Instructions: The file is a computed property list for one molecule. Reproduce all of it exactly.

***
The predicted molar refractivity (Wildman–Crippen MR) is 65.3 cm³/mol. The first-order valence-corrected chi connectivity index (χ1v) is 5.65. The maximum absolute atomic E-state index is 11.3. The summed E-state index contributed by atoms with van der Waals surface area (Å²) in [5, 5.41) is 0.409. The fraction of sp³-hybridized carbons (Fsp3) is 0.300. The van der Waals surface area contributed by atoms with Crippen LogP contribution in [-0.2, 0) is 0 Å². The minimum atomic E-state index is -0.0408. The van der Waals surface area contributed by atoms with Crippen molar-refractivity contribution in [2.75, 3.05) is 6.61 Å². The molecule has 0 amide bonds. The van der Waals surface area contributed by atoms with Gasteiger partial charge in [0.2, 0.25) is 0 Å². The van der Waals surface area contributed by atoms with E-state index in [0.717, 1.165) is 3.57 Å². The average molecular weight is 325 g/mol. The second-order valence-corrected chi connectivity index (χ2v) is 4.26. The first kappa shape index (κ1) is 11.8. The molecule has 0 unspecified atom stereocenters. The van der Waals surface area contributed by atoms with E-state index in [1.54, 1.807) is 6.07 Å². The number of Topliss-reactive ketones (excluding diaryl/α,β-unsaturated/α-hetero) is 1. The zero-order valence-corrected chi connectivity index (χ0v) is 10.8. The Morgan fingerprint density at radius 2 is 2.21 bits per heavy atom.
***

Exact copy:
The predicted molar refractivity (Wildman–Crippen MR) is 65.3 cm³/mol. The first-order valence-corrected chi connectivity index (χ1v) is 5.65. The maximum absolute atomic E-state index is 11.3. The summed E-state index contributed by atoms with van der Waals surface area (Å²) in [5, 5.41) is 0.409. The fraction of sp³-hybridized carbons (Fsp3) is 0.300. The van der Waals surface area contributed by atoms with Crippen LogP contribution in [-0.2, 0) is 0 Å². The minimum atomic E-state index is -0.0408. The van der Waals surface area contributed by atoms with Crippen molar-refractivity contribution in [2.75, 3.05) is 6.61 Å². The molecule has 0 amide bonds. The van der Waals surface area contributed by atoms with Gasteiger partial charge in [0.2, 0.25) is 0 Å². The van der Waals surface area contributed by atoms with E-state index in [0.717, 1.165) is 3.57 Å². The average molecular weight is 325 g/mol. The second-order valence-corrected chi connectivity index (χ2v) is 4.26. The first kappa shape index (κ1) is 11.8. The molecule has 0 unspecified atom stereocenters. The van der Waals surface area contributed by atoms with E-state index in [1.54, 1.807) is 6.07 Å². The number of Topliss-reactive ketones (excluding diaryl/α,β-unsaturated/α-hetero) is 1. The zero-order valence-corrected chi connectivity index (χ0v) is 10.8. The Morgan fingerprint density at radius 2 is 2.21 bits per heavy atom.